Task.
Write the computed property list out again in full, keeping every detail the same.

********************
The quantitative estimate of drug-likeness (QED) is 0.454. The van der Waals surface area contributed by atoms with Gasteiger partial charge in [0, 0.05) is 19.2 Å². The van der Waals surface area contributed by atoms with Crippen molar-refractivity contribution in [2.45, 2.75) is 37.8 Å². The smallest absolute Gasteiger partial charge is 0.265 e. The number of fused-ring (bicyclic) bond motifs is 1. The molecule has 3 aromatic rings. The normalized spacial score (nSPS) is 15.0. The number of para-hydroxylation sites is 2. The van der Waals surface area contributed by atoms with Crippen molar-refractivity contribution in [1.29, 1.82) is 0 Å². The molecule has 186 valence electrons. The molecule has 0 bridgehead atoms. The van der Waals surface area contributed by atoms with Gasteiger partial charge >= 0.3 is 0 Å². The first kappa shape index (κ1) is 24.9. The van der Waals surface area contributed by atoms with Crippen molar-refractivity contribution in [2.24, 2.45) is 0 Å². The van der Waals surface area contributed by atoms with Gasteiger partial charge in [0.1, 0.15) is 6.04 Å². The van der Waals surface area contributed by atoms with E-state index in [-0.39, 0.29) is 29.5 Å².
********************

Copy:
The quantitative estimate of drug-likeness (QED) is 0.454. The van der Waals surface area contributed by atoms with Gasteiger partial charge in [0, 0.05) is 19.2 Å². The van der Waals surface area contributed by atoms with Crippen molar-refractivity contribution in [2.45, 2.75) is 37.8 Å². The smallest absolute Gasteiger partial charge is 0.265 e. The number of fused-ring (bicyclic) bond motifs is 1. The molecule has 3 aromatic rings. The normalized spacial score (nSPS) is 15.0. The number of para-hydroxylation sites is 2. The van der Waals surface area contributed by atoms with Crippen molar-refractivity contribution in [1.29, 1.82) is 0 Å². The molecule has 186 valence electrons. The molecule has 0 bridgehead atoms. The van der Waals surface area contributed by atoms with Gasteiger partial charge >= 0.3 is 0 Å². The first kappa shape index (κ1) is 24.9. The van der Waals surface area contributed by atoms with Crippen molar-refractivity contribution in [2.24, 2.45) is 0 Å². The van der Waals surface area contributed by atoms with Gasteiger partial charge in [0.1, 0.15) is 6.04 Å². The van der Waals surface area contributed by atoms with E-state index in [-0.39, 0.29) is 29.5 Å².